But, (and of course there has to be a but) while we’re doing great things for the cultural heritage of past generations, what are we doing for the future historian that wants to study the goings-on of our generation. The problem with digital objects is that someone has to start making an intentional effort to preserve these. Physical objects have lasted hundreds of years, some with no help at all, others thanks to collectors and institutions that have taken it upon themselves to act as stewards and custodians of the past. Digital objects will not last in the same way. Technology is moving quickly, for many things decay will occur in the digital world far more quickly than in the physical.

Letters have become tweets, texts, posts and emails. How do we know what to keep? Video games, for example, are a relatively new phenomenon that need to be documented. Journalism which documents the political, environmental and entertainment landscapes, to name a few, may move away from print media. Music, books and images are being born digital. While this is innovation and progress at work – what happens to this born digital material in the future? And because these things are being born into the digital world the fact is it is far easier to restrict access and ownership. Licensing issues etc. mean that there will be no hand-me-downs, there won’t be ownership unless you are the company that effectively rents the items to the users. What does that mean for the future?

We need to ask ourselves – what constitutes cultural memory? What will remain of us? Technology lets us do amazing things right now but is the price that we will leave nothing of us behind for the future generations? I don’t have the answer and my feelings about technology are now even more conflicted, but as I like to ponder and contemplate the world around me that’s probably a good thing as it gives me plenty to think about.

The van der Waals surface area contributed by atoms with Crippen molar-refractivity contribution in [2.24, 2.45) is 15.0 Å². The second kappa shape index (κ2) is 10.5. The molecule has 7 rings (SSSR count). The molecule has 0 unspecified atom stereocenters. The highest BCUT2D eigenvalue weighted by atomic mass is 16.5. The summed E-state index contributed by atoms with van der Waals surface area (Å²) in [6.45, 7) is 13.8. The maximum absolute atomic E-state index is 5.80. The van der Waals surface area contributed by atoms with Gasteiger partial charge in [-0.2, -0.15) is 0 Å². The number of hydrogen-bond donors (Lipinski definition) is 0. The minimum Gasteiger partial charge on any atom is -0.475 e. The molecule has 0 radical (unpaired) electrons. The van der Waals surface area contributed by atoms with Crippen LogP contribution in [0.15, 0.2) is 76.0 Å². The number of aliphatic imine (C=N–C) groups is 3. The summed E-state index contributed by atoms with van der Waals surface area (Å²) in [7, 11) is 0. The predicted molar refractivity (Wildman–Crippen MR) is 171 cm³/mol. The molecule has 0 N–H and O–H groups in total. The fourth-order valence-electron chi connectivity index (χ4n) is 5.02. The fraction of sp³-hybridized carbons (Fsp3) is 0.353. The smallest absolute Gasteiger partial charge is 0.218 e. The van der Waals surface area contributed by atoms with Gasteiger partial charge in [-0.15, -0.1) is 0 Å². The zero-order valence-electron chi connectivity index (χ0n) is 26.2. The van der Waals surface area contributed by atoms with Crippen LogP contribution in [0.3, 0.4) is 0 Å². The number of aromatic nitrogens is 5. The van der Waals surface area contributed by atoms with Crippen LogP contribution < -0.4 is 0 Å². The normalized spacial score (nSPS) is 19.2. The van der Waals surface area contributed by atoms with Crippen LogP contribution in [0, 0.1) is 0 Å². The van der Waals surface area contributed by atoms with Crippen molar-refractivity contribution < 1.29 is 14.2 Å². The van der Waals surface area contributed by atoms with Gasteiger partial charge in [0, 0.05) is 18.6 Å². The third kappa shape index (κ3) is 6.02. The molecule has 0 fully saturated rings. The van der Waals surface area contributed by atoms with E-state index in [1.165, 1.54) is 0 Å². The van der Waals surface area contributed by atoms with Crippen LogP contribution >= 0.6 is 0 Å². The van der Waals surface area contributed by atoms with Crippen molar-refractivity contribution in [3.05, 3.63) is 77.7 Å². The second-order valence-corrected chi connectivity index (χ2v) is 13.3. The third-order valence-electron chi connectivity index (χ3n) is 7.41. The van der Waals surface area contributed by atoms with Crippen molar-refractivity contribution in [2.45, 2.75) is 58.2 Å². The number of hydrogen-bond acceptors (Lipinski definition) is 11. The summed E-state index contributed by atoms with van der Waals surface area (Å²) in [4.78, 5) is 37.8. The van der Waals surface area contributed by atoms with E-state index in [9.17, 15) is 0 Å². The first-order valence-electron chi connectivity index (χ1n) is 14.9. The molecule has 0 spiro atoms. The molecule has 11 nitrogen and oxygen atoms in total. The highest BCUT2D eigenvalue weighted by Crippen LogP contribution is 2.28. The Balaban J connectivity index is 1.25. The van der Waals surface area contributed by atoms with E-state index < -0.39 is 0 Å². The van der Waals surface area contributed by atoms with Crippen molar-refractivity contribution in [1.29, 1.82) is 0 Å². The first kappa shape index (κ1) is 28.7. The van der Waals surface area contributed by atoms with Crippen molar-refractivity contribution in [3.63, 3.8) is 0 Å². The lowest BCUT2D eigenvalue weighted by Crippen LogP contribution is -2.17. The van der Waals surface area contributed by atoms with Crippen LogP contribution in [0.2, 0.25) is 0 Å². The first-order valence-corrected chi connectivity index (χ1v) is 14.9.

Digital Humanities

I have spoken previously about how technology is changing education and I have to say I think we are headed in a very exciting direction in relation to the humanities. Digital humanities is the study of how we can use computers and technology for arts and humanities research. It is a rapidly growing area and this is important for us as information professionals because there are gaps in this area that we are very capable of filling. Digital humanities is essentially all about engagement with information in a digital form. It is about allowing people to engage with a topic in a deeper way, creating visuals or stories that are interesting and interactive. Simon Tanner gave a very interesting talk on the subject at the A&SL Seminar in March, you can find it here. The talk was entitled, “To educate, enlighten and entertain – If you build it will they come and help?” I think this title outlines some of the important factors in digital humanities and why the area is so important for the future.